The systems They are sets formed by a series of interrelated components, and whose union serves to fulfill one or more functions.
This extremely comprehensive definition applies to both natural systems as for the artificial, both for biological and social systems that are related to the human sciences.
They are usually classified between open systems and closed systems, that is to say, those that have strong ties with the outside of those that are characterized by functioning regardless of the environment that surrounds it: although the formal definition of a closed system requires that the tie with the outside be null, in general the division is made with respect to whether the exchange is large or rather insignificant.
The open systems, on the contrary, they are those that exchange a large amount of matter and energy with the outside. In most of these cases, this exchange is even responsible for the normal functioning of the system, and it would be impossible for it to continue working without the possibility of exchanging matter or energy with the environment.
The properties The physics and chemistry of open systems, compared to closed systems, are often more complex and difficult to explain.
This is because, unlike in the case of inbred systems, open systems have equations of motion involving factors that are not contained in the system itself. Elements such as temperature or atmospheric pressure, for example, come into play only when the condition of the system is assumed to be influenced by external factors.
In the field of computing, the notion of systems has been treated in a very similar way to the case of biology and physics. When computer systems are configured in such a way that they allow interoperability and the use of open standards (that is, available by the whole community) they are called open systems, whereas when they are restricted to licensees, they are called closed systems.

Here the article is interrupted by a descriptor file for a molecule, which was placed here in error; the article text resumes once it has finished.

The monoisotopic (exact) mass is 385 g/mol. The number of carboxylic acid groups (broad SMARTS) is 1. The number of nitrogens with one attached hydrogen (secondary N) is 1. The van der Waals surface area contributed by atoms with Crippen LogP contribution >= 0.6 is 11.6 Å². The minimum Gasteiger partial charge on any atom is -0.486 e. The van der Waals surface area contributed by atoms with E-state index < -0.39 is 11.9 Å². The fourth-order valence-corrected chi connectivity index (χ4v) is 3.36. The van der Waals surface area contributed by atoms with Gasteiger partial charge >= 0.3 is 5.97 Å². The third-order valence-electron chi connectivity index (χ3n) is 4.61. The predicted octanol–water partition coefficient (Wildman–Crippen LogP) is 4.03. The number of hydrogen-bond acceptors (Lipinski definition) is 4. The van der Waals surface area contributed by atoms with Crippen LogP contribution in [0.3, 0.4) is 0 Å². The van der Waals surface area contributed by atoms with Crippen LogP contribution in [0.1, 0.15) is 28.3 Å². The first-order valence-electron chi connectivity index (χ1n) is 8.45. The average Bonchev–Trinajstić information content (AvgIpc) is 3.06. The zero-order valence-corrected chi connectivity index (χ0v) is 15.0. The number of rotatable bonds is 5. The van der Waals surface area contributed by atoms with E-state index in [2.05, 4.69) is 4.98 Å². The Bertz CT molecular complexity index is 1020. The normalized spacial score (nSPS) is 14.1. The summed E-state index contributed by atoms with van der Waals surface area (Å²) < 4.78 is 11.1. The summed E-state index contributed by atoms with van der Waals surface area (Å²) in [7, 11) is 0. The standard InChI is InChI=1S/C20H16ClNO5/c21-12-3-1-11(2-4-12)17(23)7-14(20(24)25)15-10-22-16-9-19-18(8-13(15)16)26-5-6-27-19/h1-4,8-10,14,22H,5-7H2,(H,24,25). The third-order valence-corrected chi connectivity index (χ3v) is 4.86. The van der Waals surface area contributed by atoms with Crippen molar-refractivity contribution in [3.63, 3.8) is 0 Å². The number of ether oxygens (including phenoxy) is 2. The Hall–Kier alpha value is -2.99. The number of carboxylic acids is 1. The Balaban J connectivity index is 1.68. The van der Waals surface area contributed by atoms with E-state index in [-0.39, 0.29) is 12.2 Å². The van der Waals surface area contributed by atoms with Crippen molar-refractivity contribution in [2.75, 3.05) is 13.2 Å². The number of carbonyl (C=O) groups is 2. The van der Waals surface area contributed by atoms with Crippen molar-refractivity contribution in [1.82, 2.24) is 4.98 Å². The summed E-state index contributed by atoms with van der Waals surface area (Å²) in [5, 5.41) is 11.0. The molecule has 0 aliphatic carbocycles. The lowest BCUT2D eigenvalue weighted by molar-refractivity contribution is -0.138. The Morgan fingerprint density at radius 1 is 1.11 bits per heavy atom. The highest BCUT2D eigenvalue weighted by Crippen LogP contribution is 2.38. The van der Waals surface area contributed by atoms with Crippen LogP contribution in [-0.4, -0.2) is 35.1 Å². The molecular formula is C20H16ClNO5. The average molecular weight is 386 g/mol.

In fact, systems that allow modifications by any user are considered open, while those that do not allow it, since all changes in the system must be made by those who are already in it (the creator company) are called closed.
Examples of open systems
As in the technology, many disciplines transferred the use of the notion of the open and the closed as in the theory of physical systems. Some open systems will be listed below, in all cases:
- The cell, as it has a semi-permeable membrane that produces the exchange with the outside.
- A bacterium.
- A plant, which in the process of photosynthesis undergoes a notorious exchange of energy.
- A watercourse like a river, which receives tributaries and sends other courses.
- Each of the organs or systems of the human body can be interpreted as an open system
- The environment, since it cannot be thought of as a closed system if it permanently undergoes modifications.
- All animals, since they exchange matter with the outside.
- In computing, an operating system like Linux, competition from Windows.
- A city can be interpreted as an open system, since it necessarily exchanges with the outside world.
- Economies whose fundamental premise is exchange with other countries are recognized as open, while the most protectionist ones are recognized as closed.